Re: Change resistant
  • 1/9/2017 4:15:16 PM


I'm frustrated just reading about this manager!  My first approach would have been to do the actual analysis is a better tool and drop the results out for presentation in a set of XLS charts.

Sounds like the manager was not only ignorant, but a micro-manager and would not have been happy to find out that Excel wasn't the actual source of the analysis.

Time to look for another position elsewhere. Given that the organization already has better tools, you might not have to go too far.

Re: Cultural resistance
  • 1/9/2017 9:03:31 AM

I run into this not only as comfort but as "it's not broke, don't fix it" which is a tad bit short sighted because it's broken, they just don't realize it until way down the line.  In this case what the manager probably needs is a handful of examples that show how often the data is wrong and the problems that it causes.  These examples need to be brought along with the system/processes to prevent these errors.  Without those pieces the manager will likely continue down the path of "it's working, stop messing with it."

Re: Change resistant
  • 1/9/2017 8:41:36 AM

IN this case the organization had some extremely advanced tools  and could have bypassed anyone doing work in the spreadsheet and simply had the end result output to XLS format.  It would have resolved the issues of calculating in the wrong columns, bad formulas, etc.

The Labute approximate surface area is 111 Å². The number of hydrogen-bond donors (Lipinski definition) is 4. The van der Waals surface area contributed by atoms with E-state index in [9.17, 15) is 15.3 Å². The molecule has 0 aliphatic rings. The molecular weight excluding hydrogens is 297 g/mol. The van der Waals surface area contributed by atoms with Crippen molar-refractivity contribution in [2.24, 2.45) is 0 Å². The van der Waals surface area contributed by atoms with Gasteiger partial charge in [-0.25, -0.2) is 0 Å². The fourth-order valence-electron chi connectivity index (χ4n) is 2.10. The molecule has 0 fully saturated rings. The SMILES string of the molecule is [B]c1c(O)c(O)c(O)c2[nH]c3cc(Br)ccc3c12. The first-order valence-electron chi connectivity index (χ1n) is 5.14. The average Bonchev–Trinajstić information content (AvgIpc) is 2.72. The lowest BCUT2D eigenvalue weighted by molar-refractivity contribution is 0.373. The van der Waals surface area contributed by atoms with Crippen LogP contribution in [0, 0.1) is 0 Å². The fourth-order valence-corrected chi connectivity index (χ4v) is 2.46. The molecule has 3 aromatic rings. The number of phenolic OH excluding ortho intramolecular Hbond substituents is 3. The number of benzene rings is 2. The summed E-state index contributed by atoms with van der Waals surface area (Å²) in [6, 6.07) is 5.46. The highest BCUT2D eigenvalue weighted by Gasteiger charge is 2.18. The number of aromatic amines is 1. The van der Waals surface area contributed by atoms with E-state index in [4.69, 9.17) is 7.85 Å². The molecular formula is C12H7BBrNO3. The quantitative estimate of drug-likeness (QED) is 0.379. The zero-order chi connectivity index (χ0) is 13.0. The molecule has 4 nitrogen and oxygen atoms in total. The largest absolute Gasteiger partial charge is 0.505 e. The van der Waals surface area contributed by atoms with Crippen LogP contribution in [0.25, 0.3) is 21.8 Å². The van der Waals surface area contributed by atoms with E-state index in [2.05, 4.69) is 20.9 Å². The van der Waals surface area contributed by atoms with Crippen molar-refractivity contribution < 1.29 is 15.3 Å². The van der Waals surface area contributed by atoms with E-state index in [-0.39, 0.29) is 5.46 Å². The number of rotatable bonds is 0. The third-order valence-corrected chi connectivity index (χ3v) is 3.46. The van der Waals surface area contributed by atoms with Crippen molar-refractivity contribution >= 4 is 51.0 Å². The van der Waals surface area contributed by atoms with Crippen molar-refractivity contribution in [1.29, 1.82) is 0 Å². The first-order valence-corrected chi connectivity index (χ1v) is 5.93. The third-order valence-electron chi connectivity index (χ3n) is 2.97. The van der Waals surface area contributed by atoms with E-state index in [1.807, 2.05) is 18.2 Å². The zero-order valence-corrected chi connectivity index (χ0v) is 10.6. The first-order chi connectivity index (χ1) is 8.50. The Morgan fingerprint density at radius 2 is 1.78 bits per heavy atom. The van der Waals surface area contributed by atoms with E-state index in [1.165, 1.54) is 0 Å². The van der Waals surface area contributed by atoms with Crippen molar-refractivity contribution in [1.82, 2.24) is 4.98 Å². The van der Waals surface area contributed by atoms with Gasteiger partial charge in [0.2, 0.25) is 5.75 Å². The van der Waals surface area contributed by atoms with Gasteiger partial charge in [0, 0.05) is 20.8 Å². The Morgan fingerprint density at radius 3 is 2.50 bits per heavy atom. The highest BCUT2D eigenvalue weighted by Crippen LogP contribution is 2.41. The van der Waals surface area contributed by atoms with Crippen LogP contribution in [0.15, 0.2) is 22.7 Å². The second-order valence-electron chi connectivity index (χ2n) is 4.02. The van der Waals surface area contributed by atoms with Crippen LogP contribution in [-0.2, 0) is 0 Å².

I guess it is resistance to change because why would you drink the magic elixer over continuing to suffer. 

Re: Cultural resistance
  • 1/9/2017 8:27:27 AM

You make a good point @Jessica Davis.   The person describing this situation had pleaded with him to make the right decision. She was asking my advise on how to pull him toward a better tool. Every arguement we brainstormed she had already tried.

I believe the guy is stubborn. The only way you combat that situation is with upper management issuing a directive.  I don't think the person I spoke with thought that would provide any career enhancement for her.


Re: Cultural resistance
  • 1/8/2017 9:41:59 AM

I think that is the main problem - how do you move managers in particular out of their comfort zone? It is amazing to me that the person doesn't hold himself accountable for having accurate data. 

I feel like some kind of zealot.  Lol!

Re: Cultural resistance
  • 1/6/2017 4:33:42 PM

I am guessing that this was all that was in his comfort zone. No amount of logic will move someone who just doesn't understand the technology. A move could only make him look bad ( or worse, ignorant).This is a real barrier in some organizations.